What a whirlwind Advent and Christmas were– and what a delight it was to have a packed church on Christmas Eve! Now the Wise Ones are inching towards Bethlehem (although they will make it in time for Epiphany–January 6– we don’t actually observe the feast until the Sunday after Epiphany, January 12). In our crèche scene in the church, they move a few inches closer each day!
Since it figured rather prominently in my Christmas Eve sermon, here’s an image, and a snippet from the sermon. You may be glad to know that on Christmas Day we received a gift of a Jesus figure–although kind of abstract (appropriately so, perhaps!)–for the parlor crèche:
This past Sunday, after the service, there were folks getting everything decorated for Christmas, from the Sanctuary to the parlor. The big crèche was unpacked here [in the church], and the animals and people were positioned very lovingly. As I was heading over to the parlor, Dave stopped me to look at it, and asked if we should switch Mary and Joseph, because Joseph seemed to have a large crack down his middle. We tried it the other way and saw that there was an even bigger crack on his other side. We decided it really was OK for the cracks and dents and chipped paint to be seen. It made it feel that much more real.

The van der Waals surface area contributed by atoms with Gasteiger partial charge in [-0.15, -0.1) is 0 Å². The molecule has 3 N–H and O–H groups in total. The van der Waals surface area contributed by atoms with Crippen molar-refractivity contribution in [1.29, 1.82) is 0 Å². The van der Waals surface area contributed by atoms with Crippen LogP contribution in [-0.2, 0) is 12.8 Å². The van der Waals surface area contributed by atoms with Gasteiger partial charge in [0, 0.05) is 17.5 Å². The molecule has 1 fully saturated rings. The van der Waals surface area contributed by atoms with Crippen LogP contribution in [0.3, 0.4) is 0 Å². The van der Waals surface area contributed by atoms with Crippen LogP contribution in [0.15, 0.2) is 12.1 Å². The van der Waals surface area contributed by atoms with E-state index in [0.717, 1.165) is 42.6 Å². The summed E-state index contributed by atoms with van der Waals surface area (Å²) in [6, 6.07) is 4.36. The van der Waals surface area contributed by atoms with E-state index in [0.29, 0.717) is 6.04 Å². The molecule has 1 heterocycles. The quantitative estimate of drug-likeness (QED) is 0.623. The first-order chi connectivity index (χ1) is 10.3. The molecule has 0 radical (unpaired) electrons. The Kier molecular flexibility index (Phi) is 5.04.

When I got to the parlor, another crèche was being set up. This one had a ton of animals, two Mary’s, one Joseph, no obvious Jesus and a wise man whose broken-off head had been replaced with a small Christmas ornament. I couldn’t help but think about Ann Weems’ plastic angel poem [used for the Contemporary Reading], and knew immediately that it would make the perfect contemporary reading for tonight. The crèche scene in the parlor was probably three or four crèches, of varying sizes and materials. But the folks setting it up didn’t screen anything out–there was an amputee horse with a lot of tape, a shepherd that was twice as large as anything else in the set, some completely unidentifiable animals, and everyone was welcome in the piano-top scene.
Doesn’t the plastic angel, two Mary’s, a wise man with a broken-off head, Joseph with cracks and dents, speak to us about the essence of Christmas? God does not expect us to be perfect. We are not alone. Fear needn’t overwhelm us. Christmas is, I think, for real people, like me and you, who have our own cracks and dents and fears. I don’t think it’s really about those picture-perfect holiday magazines in the grocery store check-out line.
As Ann Weems says, “If the plastic angel can get this far, perhaps there’s a place in Bethlehem town for me.”
May you enjoy the few remaining days of Christmas, and have a Happy New Year!
Yours in faith,